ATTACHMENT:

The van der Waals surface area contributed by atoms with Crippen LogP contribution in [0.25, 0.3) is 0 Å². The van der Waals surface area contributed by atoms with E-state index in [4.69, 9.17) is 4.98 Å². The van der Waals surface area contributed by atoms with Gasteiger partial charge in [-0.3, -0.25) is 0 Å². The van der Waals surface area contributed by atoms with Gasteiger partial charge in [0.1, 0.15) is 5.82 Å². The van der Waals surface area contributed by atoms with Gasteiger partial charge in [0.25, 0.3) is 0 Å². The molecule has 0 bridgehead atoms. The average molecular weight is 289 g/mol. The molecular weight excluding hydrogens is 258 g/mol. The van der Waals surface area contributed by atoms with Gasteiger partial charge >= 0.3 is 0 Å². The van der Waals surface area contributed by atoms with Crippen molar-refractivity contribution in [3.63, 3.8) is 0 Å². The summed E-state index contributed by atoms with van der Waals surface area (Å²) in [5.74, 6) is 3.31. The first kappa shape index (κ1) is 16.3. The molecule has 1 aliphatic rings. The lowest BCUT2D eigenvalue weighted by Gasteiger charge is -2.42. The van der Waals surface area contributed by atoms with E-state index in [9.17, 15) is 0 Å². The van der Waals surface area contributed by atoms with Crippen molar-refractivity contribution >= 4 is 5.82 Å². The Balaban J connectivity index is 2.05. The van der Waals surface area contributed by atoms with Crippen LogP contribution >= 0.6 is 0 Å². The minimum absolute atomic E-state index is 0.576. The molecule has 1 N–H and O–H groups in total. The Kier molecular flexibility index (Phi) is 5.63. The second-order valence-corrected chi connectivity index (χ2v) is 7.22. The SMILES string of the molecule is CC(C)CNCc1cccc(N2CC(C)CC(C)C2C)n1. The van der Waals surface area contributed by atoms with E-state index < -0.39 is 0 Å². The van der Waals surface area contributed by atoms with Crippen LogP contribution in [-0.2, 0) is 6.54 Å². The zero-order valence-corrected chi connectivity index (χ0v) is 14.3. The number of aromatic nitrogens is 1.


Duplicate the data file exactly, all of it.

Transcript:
The van der Waals surface area contributed by atoms with Crippen LogP contribution in [0.25, 0.3) is 0 Å². The van der Waals surface area contributed by atoms with E-state index in [4.69, 9.17) is 4.98 Å². The van der Waals surface area contributed by atoms with Gasteiger partial charge in [-0.3, -0.25) is 0 Å². The van der Waals surface area contributed by atoms with Gasteiger partial charge in [0.1, 0.15) is 5.82 Å². The van der Waals surface area contributed by atoms with Gasteiger partial charge in [0.25, 0.3) is 0 Å². The molecule has 0 bridgehead atoms. The average molecular weight is 289 g/mol. The molecular weight excluding hydrogens is 258 g/mol. The van der Waals surface area contributed by atoms with Gasteiger partial charge >= 0.3 is 0 Å². The van der Waals surface area contributed by atoms with Crippen molar-refractivity contribution in [3.63, 3.8) is 0 Å². The summed E-state index contributed by atoms with van der Waals surface area (Å²) in [5.74, 6) is 3.31. The first kappa shape index (κ1) is 16.3. The molecule has 1 aliphatic rings. The lowest BCUT2D eigenvalue weighted by Gasteiger charge is -2.42. The van der Waals surface area contributed by atoms with E-state index in [9.17, 15) is 0 Å². The van der Waals surface area contributed by atoms with Crippen molar-refractivity contribution >= 4 is 5.82 Å². The Balaban J connectivity index is 2.05. The van der Waals surface area contributed by atoms with Crippen LogP contribution >= 0.6 is 0 Å². The minimum absolute atomic E-state index is 0.576. The molecule has 1 N–H and O–H groups in total. The Kier molecular flexibility index (Phi) is 5.63. The second-order valence-corrected chi connectivity index (χ2v) is 7.22. The SMILES string of the molecule is CC(C)CNCc1cccc(N2CC(C)CC(C)C2C)n1. The van der Waals surface area contributed by atoms with E-state index < -0.39 is 0 Å². The van der Waals surface area contributed by atoms with Crippen LogP contribution in [-0.2, 0) is 6.54 Å². The zero-order valence-corrected chi connectivity index (χ0v) is 14.3. The number of aromatic nitrogens is 1.